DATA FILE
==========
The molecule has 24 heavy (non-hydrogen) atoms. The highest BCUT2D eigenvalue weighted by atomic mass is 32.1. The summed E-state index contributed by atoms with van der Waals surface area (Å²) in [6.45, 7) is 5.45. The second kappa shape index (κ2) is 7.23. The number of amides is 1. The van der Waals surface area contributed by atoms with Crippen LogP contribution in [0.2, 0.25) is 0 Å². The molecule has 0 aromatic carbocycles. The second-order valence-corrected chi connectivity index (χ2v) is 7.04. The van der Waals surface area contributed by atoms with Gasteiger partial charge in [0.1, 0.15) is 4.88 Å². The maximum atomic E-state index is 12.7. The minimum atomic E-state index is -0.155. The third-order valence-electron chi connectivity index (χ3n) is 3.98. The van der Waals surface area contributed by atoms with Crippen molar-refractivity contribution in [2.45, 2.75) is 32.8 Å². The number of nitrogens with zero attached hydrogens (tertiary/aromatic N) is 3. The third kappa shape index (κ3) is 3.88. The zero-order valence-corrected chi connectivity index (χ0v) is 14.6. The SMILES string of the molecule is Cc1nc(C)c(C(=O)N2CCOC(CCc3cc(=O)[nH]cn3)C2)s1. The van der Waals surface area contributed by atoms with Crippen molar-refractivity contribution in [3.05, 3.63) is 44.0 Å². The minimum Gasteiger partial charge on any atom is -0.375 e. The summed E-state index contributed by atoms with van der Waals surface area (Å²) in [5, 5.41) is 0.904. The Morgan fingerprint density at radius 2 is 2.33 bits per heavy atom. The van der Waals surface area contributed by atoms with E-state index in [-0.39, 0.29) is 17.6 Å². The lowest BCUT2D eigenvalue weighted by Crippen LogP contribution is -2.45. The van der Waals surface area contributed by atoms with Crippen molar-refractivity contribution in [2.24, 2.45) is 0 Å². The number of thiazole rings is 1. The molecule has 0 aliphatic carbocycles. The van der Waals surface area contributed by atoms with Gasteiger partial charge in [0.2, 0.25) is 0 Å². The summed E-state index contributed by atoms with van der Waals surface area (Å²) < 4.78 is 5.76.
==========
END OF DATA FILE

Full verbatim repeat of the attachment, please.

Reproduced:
The molecule has 24 heavy (non-hydrogen) atoms. The highest BCUT2D eigenvalue weighted by atomic mass is 32.1. The summed E-state index contributed by atoms with van der Waals surface area (Å²) in [6.45, 7) is 5.45. The second kappa shape index (κ2) is 7.23. The number of amides is 1. The van der Waals surface area contributed by atoms with Crippen LogP contribution in [0.2, 0.25) is 0 Å². The molecule has 0 aromatic carbocycles. The second-order valence-corrected chi connectivity index (χ2v) is 7.04. The van der Waals surface area contributed by atoms with Gasteiger partial charge in [0.1, 0.15) is 4.88 Å². The maximum atomic E-state index is 12.7. The minimum atomic E-state index is -0.155. The third-order valence-electron chi connectivity index (χ3n) is 3.98. The van der Waals surface area contributed by atoms with Crippen molar-refractivity contribution in [2.45, 2.75) is 32.8 Å². The number of nitrogens with zero attached hydrogens (tertiary/aromatic N) is 3. The third kappa shape index (κ3) is 3.88. The zero-order valence-corrected chi connectivity index (χ0v) is 14.6. The SMILES string of the molecule is Cc1nc(C)c(C(=O)N2CCOC(CCc3cc(=O)[nH]cn3)C2)s1. The van der Waals surface area contributed by atoms with Crippen molar-refractivity contribution in [3.05, 3.63) is 44.0 Å². The minimum Gasteiger partial charge on any atom is -0.375 e. The summed E-state index contributed by atoms with van der Waals surface area (Å²) in [5, 5.41) is 0.904. The Morgan fingerprint density at radius 2 is 2.33 bits per heavy atom. The van der Waals surface area contributed by atoms with E-state index in [-0.39, 0.29) is 17.6 Å². The lowest BCUT2D eigenvalue weighted by Crippen LogP contribution is -2.45. The van der Waals surface area contributed by atoms with Crippen molar-refractivity contribution in [2.24, 2.45) is 0 Å². The number of thiazole rings is 1. The molecule has 0 aliphatic carbocycles. The van der Waals surface area contributed by atoms with Gasteiger partial charge in [0.2, 0.25) is 0 Å². The summed E-state index contributed by atoms with van der Waals surface area (Å²) < 4.78 is 5.76.